The Isolation Stack: 4 Kids Walk Into A Bank

With a title like 4 Kids Walk Into a Bank, you think you know exactly what you’re going to get. And you’d be right, but also wrong. It IS a story about 4 kids planning to rob a bank, but there’s so much going on to get to that point, this is one of the most refreshing out there books I’ve read so far in 2020. Though, yes, it came out in 2017.

Created by Tyler Boss and Matthew Rosenberg, the book presents the titular 4 kids as fairly typical 7th graders. They’re awkward, even within the bonds of their own friendship. Walter is bookish, quiet, and just discovering their fluidity. Walter gets tormented a lot (often unwittingly) by Berger, a self-centered slob who has a long way to go for a heart of gold. Unless it’s gold-wrapped chocolate, then he’ll sneak eat it. Keeping peace between them stands Pat, aka “Stretch,” a decent kid self-conscious about his height.

They’re vaguely led by Paige, a tomboy still smarting from the loss of her mother. Each chapter also proves what binds their friendship — at first a love of games, and then the need to save Paige’s dad from getting drawn back into a life of crime none of them knew he’d lived. It’s complicated by his brother-in-law being a police detective trying to keep Paige out of trouble.

It may sound a little by the numbers, but it’s not. Boss and Rosenberg set up each chapter with the kids’ game personas, in whatever game they’re playing. The device has the effect of keeping the reader unsure of how much might just be in their imagination. And yet, they’re clever (except for Berger), sometimes outwitting the real criminals, but not as well as they should.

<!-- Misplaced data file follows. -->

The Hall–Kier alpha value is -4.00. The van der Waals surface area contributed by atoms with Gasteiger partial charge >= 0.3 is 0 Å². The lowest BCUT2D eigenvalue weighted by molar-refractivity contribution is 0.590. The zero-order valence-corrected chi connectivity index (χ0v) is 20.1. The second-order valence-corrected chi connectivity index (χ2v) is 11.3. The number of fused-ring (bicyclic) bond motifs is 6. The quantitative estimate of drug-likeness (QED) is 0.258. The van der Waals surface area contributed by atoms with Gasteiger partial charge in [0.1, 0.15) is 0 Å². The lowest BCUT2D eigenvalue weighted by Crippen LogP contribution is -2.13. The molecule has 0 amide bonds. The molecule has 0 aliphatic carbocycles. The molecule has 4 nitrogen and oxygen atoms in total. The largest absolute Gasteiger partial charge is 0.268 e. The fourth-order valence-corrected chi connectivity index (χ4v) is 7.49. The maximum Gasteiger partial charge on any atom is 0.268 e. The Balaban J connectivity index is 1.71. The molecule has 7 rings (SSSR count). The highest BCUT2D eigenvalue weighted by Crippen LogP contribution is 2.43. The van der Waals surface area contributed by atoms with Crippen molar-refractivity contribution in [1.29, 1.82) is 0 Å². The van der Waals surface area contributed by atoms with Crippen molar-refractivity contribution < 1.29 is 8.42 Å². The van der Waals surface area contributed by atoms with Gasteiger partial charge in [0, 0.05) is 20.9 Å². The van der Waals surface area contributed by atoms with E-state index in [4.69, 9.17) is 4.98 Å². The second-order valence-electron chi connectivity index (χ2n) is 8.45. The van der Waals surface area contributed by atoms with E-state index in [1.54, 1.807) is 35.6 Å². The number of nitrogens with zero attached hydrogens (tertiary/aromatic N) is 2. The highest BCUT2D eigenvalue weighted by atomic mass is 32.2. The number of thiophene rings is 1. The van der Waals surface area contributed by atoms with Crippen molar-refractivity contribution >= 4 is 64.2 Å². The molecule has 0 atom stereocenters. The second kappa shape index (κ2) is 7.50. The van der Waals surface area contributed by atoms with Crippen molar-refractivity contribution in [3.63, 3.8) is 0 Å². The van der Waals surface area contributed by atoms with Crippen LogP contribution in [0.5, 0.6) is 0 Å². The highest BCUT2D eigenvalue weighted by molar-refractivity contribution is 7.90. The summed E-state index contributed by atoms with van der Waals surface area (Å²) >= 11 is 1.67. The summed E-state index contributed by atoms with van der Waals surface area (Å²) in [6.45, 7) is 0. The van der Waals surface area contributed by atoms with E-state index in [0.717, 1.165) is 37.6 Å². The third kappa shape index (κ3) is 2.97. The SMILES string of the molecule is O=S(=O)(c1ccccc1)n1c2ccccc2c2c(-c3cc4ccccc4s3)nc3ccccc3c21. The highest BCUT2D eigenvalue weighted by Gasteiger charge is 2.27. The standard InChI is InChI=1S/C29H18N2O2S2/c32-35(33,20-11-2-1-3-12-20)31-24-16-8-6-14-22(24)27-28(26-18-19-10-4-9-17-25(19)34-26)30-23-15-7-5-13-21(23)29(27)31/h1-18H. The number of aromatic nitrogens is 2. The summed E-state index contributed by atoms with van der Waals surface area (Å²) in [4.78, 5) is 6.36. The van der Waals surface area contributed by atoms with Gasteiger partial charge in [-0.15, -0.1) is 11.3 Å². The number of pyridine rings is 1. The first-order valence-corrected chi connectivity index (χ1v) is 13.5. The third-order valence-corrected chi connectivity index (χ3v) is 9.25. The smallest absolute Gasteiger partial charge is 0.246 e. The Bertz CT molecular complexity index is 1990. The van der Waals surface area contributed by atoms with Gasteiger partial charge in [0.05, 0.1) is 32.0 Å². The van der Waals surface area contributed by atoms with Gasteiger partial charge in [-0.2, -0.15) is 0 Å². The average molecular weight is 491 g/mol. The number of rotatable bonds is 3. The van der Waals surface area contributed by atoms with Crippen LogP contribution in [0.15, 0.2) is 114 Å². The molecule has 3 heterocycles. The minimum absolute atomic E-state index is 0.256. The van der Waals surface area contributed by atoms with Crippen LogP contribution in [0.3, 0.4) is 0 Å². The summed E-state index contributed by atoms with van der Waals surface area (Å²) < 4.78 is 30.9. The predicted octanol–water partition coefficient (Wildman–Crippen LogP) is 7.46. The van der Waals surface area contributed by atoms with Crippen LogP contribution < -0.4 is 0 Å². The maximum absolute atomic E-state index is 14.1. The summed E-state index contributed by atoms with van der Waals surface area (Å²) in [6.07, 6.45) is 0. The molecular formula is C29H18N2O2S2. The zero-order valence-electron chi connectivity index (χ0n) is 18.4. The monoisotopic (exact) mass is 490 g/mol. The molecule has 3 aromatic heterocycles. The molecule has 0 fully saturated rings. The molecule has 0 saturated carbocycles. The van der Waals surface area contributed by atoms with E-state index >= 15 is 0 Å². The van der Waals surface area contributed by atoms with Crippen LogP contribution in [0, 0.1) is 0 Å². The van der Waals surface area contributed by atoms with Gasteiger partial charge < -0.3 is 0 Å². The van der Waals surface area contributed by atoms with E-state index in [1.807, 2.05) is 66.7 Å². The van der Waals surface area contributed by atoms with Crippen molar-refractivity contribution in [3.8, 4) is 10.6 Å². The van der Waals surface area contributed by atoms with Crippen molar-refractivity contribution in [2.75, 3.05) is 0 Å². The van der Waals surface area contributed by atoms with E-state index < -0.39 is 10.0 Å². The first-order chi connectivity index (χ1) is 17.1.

4 Kids Walk Into a Bank plays out like a 60s Disney adventure created by Quentin Tarantino, delivering what it promises and more. Rosenberg’s dialogue sounds just about right for modern 12 year olds, and Boss’ layouts are reminiscent of early Matt Wagner, while still being itself. Though published initially in individual issues, the chapters hang together to form a solid graphic novel. It’s a shame to see the story end, but there’s no need for it to continue, either. It’s just good comics.

At the recommendation of Mark Masterson, one of the owners of Illusive Comics and Games, I ordered this book directly from publisher Black Mask Studios right at the start of the shelter in place order. Though some stores may be reopening this week, it’s still an opportune time to catch up on older material, and Black Mask is one of the publishers currently offering to split the money from direct orders with the comic book shop of your choice.

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About Derek McCaw
In addition to running Fanboy Planet, Derek has written for ActionAce, Daily Radar, Once Upon A Dime, and The Wave. He has contributed stories to Arcana Comics (The Greatest American Hero) and Monsterverse Comics (Bela Lugosi's Tales from the Grave). He performs with ComedySportz San Jose and ShakesBEERience, in addition to occasional screenwriting and acting jobs. If you ever played Eric's Ultimate Solitaire on the Macintosh, it was Derek's voice as The Weasel that urged you to play longer. You can buy his book "I Was Flesh Gordon" on the Amazon link at the right. Email him at editor@fanboyplanet.com.